• Develop a similar process for transferring information out. Have a protocol in place for communicating with a client moving to a new firm with an attorney departing your firm. Be very clear about who now bears responsibility for managing and safeguarding their vital information.
  • Indoctrinate early. Don’t give the new attorneys time to develop bad habits—train them on your program right away. And make sure the firm’s partners clearly and vocally support your information management policies.
  • Manage the new mountains. Find out when your firm’s retention timeline officially starts on laterals’ information, and then start weeding out what you can destroy. This sets the course for sustained reductions in storage costs.

Law Firm Information Management Gurus: Tap the Mojo

Integrating and managing files while also plugging the gaps in your firm’s records management practices may seem overwhelming to even the most accomplished records manager or director of information governance. So consider teaming with a trusted partner to help you establish and implement your information management policies. The future of your firm may just depend on it.

Time to Team Up?

It takes a great deal of time and human resources for information management to truly create efficiencies for your firm. Consider engaging a partner with deep law firm expertise, such as Iron Mountain, to help you:

  • Simplify administration. Bringing in a web of service providers can drive up your costs and slow your ability to efficiently deliver legal services. Consider consolidating your information services—across all offices—with a single vendor that has the law firm expertise you require.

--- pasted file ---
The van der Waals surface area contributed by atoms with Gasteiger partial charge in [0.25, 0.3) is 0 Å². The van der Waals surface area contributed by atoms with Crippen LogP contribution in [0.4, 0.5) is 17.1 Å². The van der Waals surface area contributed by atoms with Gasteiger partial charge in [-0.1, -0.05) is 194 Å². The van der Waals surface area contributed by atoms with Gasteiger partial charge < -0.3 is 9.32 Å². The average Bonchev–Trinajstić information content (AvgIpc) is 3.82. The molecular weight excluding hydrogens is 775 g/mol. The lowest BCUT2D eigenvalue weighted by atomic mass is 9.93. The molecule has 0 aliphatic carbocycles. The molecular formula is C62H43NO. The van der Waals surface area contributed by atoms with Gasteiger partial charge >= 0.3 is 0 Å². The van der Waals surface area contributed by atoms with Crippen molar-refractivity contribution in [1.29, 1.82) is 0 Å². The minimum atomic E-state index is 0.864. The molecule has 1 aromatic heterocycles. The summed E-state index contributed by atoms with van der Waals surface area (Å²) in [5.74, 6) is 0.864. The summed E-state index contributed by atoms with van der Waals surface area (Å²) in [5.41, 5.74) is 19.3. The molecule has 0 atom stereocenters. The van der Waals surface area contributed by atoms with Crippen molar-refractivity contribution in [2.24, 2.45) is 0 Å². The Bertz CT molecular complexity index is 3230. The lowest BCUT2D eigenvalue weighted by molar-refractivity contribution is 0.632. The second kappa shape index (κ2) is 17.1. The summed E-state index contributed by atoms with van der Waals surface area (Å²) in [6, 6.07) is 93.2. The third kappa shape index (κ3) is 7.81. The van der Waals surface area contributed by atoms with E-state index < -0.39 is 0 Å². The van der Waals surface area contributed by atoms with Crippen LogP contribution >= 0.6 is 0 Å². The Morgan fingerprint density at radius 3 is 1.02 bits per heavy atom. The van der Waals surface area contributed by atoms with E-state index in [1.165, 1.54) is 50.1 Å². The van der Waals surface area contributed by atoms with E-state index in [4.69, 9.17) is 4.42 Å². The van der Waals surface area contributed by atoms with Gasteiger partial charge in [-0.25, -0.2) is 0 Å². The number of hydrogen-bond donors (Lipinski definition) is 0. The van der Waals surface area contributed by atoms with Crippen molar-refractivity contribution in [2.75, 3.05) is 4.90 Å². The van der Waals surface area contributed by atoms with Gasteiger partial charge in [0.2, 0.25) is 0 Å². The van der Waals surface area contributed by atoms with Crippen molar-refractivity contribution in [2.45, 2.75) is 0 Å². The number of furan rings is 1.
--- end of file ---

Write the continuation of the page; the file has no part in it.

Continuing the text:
• Take control of your information volumes. Though hoarding may seem like an easy risk-reducer, guess again: This practice hinders accessibility and response times while driving up discovery risks and costs. Let Iron Mountain help you keep only what’s required; destroy and digitize the rest.
  • Make it safe. You’re committed to maintaining the confidentiality and overall security of your client, firm and employee files. With six decades of experience in secure records management, Iron Mountain is uniquely qualified to help your firm meet this objective.

Great Days for M&As: Mergers and Acquisitions on the Rise

Lateral hiring isn’t the only way to add revenue and strengthen your practice. Since January 2011, the legal profession has seen 60 mergers and acquisitions—a 54 percent increase year over year. In fact, 67 percent of firms surveyed recently by Altman Weil cite mergers and acquisitions as a primary growth strategy.

Guess what? The same information management issues that law firms face with lateral hires will also surface as M&A bugaboos. In fact, when a firm takes on an acquired firm’s liabilities in a pure merger, these issues intensify.

Do you have more questions about your firm’s information management options? Check out our additional Knowledge Center stories and law firm solutions overview. You can even chat live with a knowledgeable product and services specialist.